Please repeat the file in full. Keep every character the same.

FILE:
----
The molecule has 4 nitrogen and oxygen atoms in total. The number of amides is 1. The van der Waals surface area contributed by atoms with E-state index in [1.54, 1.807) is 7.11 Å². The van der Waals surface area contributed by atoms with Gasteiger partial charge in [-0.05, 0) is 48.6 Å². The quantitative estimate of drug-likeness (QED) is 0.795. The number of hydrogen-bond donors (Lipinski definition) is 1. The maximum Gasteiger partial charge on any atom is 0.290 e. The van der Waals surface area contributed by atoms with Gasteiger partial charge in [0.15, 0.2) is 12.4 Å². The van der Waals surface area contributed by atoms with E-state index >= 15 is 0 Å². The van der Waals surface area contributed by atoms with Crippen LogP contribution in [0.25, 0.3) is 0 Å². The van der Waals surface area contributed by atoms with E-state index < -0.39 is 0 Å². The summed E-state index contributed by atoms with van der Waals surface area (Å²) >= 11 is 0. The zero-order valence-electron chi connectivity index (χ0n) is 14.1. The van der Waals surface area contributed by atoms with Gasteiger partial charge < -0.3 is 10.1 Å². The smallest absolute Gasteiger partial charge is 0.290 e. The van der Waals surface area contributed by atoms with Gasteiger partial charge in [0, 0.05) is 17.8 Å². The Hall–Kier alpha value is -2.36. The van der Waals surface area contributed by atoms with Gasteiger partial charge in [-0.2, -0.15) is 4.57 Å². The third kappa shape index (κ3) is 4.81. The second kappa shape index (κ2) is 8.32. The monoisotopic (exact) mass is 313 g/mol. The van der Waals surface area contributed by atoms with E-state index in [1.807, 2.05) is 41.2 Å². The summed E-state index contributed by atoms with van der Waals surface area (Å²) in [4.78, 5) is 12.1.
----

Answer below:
The molecule has 4 nitrogen and oxygen atoms in total. The number of amides is 1. The van der Waals surface area contributed by atoms with E-state index in [1.54, 1.807) is 7.11 Å². The van der Waals surface area contributed by atoms with Gasteiger partial charge in [-0.05, 0) is 48.6 Å². The quantitative estimate of drug-likeness (QED) is 0.795. The number of hydrogen-bond donors (Lipinski definition) is 1. The maximum Gasteiger partial charge on any atom is 0.290 e. The van der Waals surface area contributed by atoms with Gasteiger partial charge in [0.15, 0.2) is 12.4 Å². The van der Waals surface area contributed by atoms with E-state index >= 15 is 0 Å². The van der Waals surface area contributed by atoms with Crippen LogP contribution in [0.25, 0.3) is 0 Å². The van der Waals surface area contributed by atoms with E-state index < -0.39 is 0 Å². The summed E-state index contributed by atoms with van der Waals surface area (Å²) >= 11 is 0. The zero-order valence-electron chi connectivity index (χ0n) is 14.1. The van der Waals surface area contributed by atoms with Gasteiger partial charge < -0.3 is 10.1 Å². The smallest absolute Gasteiger partial charge is 0.290 e. The van der Waals surface area contributed by atoms with Gasteiger partial charge in [0, 0.05) is 17.8 Å². The Hall–Kier alpha value is -2.36. The van der Waals surface area contributed by atoms with Gasteiger partial charge in [-0.2, -0.15) is 4.57 Å². The third kappa shape index (κ3) is 4.81. The second kappa shape index (κ2) is 8.32. The monoisotopic (exact) mass is 313 g/mol. The van der Waals surface area contributed by atoms with E-state index in [1.807, 2.05) is 41.2 Å². The summed E-state index contributed by atoms with van der Waals surface area (Å²) in [4.78, 5) is 12.1.